Understanding the mechanics of a HELOC: how a home equity line of credit works

By Rebecca Lake

Reviewed by Betsalel Cohen

Nov 21, 2023

Read time: 6 min

young family in front of their house.

Key takeaways:

  • A home equity line of credit could give you access to cash when you need it.

  • HELOCs are a second mortgage, secured by your home.

  • Even with equity, you need to meet a lender's underwriting requirements to qualify for a HELOC.

Becoming a homeowner is a major milestone, and the benefits don't end when you cross the threshold. Under the right circumstances, you can use your home as a tool to reach other financial goals. In fact, once you crunch the numbers, you might find that turning your home equity into spendable cash is the smartest of all your borrowing options.

A home equity line of credit (otherwise known as a HELOC) is one way to consolidate high-interest debts or cover a large expense. Let's take a look at what it is, how to get one, and how it works once you're approved.

HELOC basics

What is a home equity line of credit? A HELOC is a line of credit secured by your home. Secured loans are guaranteed by something valuable—in this case, your home. That's an advantage because home loans tend to have lower interest rates than other kinds of loans. Just know that with any secured loan, if you don't repay it, you could lose the thing you used as a guarantee—in this case, your home. 

You can think of a HELOC as being like a credit card. You can borrow against your approved limit, make payments toward the balance, and borrow again during the draw period.

What you can use a HELOC for is completely up to you—a home equity line of credit is a flexible way to borrow. Some of the most common uses for a HELOC include:

Types of HELOCs

There are different varieties of HELOCs out there. Generally, HELOCs fall into one of three categories.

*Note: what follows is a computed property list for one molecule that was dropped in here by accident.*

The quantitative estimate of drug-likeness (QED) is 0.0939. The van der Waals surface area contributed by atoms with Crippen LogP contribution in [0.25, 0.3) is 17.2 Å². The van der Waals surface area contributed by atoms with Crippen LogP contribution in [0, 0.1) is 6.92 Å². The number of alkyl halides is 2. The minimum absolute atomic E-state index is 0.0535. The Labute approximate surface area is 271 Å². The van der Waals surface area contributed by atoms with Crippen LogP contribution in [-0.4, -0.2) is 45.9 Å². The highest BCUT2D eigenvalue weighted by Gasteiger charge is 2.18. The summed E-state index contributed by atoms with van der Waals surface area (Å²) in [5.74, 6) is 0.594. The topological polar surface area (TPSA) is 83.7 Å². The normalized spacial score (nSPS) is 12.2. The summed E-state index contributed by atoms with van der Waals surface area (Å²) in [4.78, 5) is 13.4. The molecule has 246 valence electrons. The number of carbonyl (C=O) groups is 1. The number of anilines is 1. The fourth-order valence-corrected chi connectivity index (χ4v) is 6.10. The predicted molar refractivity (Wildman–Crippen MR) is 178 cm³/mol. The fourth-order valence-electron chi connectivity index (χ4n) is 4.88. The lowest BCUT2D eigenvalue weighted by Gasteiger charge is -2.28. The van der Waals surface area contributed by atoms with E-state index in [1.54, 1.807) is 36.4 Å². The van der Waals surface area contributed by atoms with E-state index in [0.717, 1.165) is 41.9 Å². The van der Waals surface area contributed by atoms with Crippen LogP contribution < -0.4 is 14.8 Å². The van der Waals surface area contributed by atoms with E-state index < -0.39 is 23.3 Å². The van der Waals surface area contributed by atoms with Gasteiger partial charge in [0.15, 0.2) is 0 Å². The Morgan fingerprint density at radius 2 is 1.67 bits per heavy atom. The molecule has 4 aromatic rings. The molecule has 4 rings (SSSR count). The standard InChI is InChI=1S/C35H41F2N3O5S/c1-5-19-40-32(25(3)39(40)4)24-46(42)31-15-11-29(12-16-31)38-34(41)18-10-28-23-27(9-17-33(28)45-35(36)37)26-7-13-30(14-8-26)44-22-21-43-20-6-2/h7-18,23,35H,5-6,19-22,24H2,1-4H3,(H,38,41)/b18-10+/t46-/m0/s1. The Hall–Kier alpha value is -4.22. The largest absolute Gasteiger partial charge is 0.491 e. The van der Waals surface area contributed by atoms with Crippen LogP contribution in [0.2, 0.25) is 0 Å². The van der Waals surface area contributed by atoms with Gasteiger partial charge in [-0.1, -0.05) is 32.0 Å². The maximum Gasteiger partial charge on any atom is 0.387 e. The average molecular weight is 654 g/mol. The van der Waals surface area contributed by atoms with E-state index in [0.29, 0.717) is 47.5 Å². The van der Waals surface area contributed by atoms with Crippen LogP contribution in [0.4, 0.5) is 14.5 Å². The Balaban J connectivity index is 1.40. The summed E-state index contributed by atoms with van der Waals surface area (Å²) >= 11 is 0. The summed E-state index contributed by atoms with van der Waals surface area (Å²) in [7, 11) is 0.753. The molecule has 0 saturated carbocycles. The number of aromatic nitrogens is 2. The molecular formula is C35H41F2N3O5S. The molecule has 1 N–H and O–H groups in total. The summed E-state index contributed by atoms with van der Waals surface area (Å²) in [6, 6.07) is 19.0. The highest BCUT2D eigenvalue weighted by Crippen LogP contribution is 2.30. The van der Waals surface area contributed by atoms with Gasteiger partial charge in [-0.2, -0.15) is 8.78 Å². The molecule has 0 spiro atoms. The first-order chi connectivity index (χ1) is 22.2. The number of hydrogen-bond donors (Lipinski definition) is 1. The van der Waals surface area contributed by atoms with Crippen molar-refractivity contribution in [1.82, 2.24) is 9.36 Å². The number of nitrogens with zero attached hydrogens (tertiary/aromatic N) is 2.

• Variable-rate HELOCs. Most HELOCs have a variable rate. That means the interest rate can go up or down as the economy fluctuates. It can be hard to budget for this kind of HELOC because you won't know when the cost of borrowing changes.

  • Hybrid HELOCs. With a hybrid HELOC, your lender may lock in a fixed rate on part of the loan. The rest of your balance may have a variable interest rate or a different fixed rate. It would be up to the lender to determine which portions of your loan get which rate. These HELOCs have an element of unpredictability and can be pretty confusing. 

  • Fixed-rate HELOCs. A fixed-rate HELOC has an interest rate that's locked in when you're approved and remains the same for the entire life of the loan. During the repayment period, your payment amount won't change.

The last variety to mention is the similarly named home equity loan, which gives you a lump sum of cash up front instead of access to a credit line. Home equity loans usually have a fixed interest rate, but borrowing is less flexible compared to a HELOC. You have to take the full amount of the loan when the loan is funded, and you can't later decide to borrow more without applying for a whole new loan.

The HELOC draw period: using your credit line